“He said it was only an academic exercise when he asked me to get involved,” Jordan said. But within a week, Jordan was envisioning a profitable startup. He sought help from James Hunter, a Lubar School of Business entrepreneur-in-residence who signed on as the startup’s chief financial officer.
Promising early test results helped Intelligent Composites attract more than $350,000 in grant funding during its first 15 months.
According to the team’s market research, engine and vehicle manufacturers facing stricter federal emissions regulations would sit up and take notice if presented with a cost-competitive method of reducing fuel consumption and emissions by 1 or 2 percent.
Prototypes of a rotary engine with a part made from self-lubricating composite have produced far better results. Independent testing reported a 35 percent reduction in fuel consumption compared to rotary engines made of traditional materials.
Jordan and Beno hope to see similar benefits when the composite reduces friction between pistons and cylinders in internal combustion engines. Piston engines are used in almost all cars and trucks, so the impact could be dramatic.
“If every car and truck in the country used Intelligent Composites cylinder liners, the United States could become energy independent,” Beno said.
His claim is supported by years of testing Rohatgi and Weiss did with manufacturing giants Ford, Briggs & Stratton and Oshkosh Corp. before Intelligent Composites formed.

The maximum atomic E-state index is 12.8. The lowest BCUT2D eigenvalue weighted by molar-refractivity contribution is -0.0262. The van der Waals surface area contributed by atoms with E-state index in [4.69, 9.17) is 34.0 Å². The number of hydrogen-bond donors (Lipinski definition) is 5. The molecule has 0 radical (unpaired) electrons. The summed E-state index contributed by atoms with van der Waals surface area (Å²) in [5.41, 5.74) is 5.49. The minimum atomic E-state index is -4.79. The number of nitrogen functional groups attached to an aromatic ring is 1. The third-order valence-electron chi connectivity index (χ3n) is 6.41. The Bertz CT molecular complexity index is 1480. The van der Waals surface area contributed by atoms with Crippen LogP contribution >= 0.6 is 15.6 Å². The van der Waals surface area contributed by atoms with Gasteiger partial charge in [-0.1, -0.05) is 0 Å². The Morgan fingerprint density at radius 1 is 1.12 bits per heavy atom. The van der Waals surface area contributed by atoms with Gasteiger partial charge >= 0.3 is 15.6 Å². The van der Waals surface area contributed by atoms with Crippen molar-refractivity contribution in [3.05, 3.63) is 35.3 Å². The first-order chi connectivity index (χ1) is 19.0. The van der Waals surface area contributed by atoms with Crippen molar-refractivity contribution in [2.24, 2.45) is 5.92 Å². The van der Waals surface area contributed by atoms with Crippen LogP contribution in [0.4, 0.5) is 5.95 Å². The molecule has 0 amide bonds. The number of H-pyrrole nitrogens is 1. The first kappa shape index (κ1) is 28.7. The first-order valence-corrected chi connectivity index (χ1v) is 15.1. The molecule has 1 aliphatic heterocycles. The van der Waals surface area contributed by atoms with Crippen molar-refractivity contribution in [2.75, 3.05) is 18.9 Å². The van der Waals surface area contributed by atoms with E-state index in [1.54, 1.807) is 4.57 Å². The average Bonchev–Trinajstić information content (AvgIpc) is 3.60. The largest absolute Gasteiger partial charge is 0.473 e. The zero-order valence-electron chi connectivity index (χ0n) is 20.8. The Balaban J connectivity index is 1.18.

Robert Hathaway, a UW-Milwaukee alumnus and vice president of Global Technology—Materials and Process Engineering at Oshkosh Corp., has collaborated on research projects with Rohatgi for two decades.
“We believe these materials have commercial merit,” Hathaway wrote in a letter supporting the startup’s application for a Small Business Technology Transfer grant. “Should Intelligent Composites achieve the goals outlined in the federal grant application, Oshkosh Corporation would be interested in giving this technology a closer look.”
A dual sales approach
Although much more testing is ahead, the team also is executing a two-pronged game plan to break into the market.
Weiss is introducing the composite parts to original equipment manufacturers, or OEMs. These companies, like the major automakers, outsource production of parts used in their final product and can influence others.
“These are disruptive materials that call for the suppliers to change manufacturing processes,” Weiss said. “And manufacturers are not as accepting of change as some of the high-tech companies are.”
Growth potential may help nudge them, Rohatgi said. There are at least 25 other vehicle parts that could become more energy-efficient if made with the composite.
Jordan and Beno are focusing on a second front. They plan to make and sell engine cylinder liners for power sport vehicles—ATVs, snowmobiles and watercraft.
“We first want to approach a group that could be early adopters,” Weiss said. “Racers are willing to do anything quickly that will give them a competitive advantage.
Winning over power sport vehicle users would help validate the technology and show other OEMs that customers want to see Intelligent Composites components in their vehicles, Jordan said.
Grateful for the university’s support, the Intelligent Composites team granted 1 percent equity in the startup to the UWM Research Foundation.
“I feel like the university environment allowed this work to grow,” Rohatgi said. “Our partnership holds an important tech-transfer lesson on the critical role of testing great academic ideas in the industry environment. Each one helps propel and hone the other.”